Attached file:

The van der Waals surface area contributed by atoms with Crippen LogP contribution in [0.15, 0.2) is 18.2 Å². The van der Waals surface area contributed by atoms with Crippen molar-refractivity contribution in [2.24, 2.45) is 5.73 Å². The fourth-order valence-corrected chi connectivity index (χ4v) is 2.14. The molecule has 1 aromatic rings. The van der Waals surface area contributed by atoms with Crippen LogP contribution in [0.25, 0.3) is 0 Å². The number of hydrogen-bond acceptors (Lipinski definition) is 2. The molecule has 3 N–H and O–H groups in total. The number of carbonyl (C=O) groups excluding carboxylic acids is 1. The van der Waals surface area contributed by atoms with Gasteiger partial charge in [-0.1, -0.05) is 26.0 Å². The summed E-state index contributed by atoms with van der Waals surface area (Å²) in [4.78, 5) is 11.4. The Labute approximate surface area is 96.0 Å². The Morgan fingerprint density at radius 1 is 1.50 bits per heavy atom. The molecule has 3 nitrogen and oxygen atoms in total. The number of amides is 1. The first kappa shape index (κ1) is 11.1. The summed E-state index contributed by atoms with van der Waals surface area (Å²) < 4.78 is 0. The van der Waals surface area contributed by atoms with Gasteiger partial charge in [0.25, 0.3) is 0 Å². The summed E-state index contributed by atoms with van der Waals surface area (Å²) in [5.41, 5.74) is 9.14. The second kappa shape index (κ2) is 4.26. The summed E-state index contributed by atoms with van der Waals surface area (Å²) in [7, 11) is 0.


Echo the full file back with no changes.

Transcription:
The van der Waals surface area contributed by atoms with Crippen LogP contribution in [0.15, 0.2) is 18.2 Å². The van der Waals surface area contributed by atoms with Crippen molar-refractivity contribution in [2.24, 2.45) is 5.73 Å². The fourth-order valence-corrected chi connectivity index (χ4v) is 2.14. The molecule has 1 aromatic rings. The van der Waals surface area contributed by atoms with Crippen LogP contribution in [0.25, 0.3) is 0 Å². The number of hydrogen-bond acceptors (Lipinski definition) is 2. The molecule has 3 N–H and O–H groups in total. The number of carbonyl (C=O) groups excluding carboxylic acids is 1. The van der Waals surface area contributed by atoms with Gasteiger partial charge in [-0.1, -0.05) is 26.0 Å². The summed E-state index contributed by atoms with van der Waals surface area (Å²) in [4.78, 5) is 11.4. The Labute approximate surface area is 96.0 Å². The Morgan fingerprint density at radius 1 is 1.50 bits per heavy atom. The molecule has 3 nitrogen and oxygen atoms in total. The number of amides is 1. The first kappa shape index (κ1) is 11.1. The summed E-state index contributed by atoms with van der Waals surface area (Å²) < 4.78 is 0. The van der Waals surface area contributed by atoms with Gasteiger partial charge in [0.25, 0.3) is 0 Å². The summed E-state index contributed by atoms with van der Waals surface area (Å²) in [5.41, 5.74) is 9.14. The second kappa shape index (κ2) is 4.26. The summed E-state index contributed by atoms with van der Waals surface area (Å²) in [7, 11) is 0.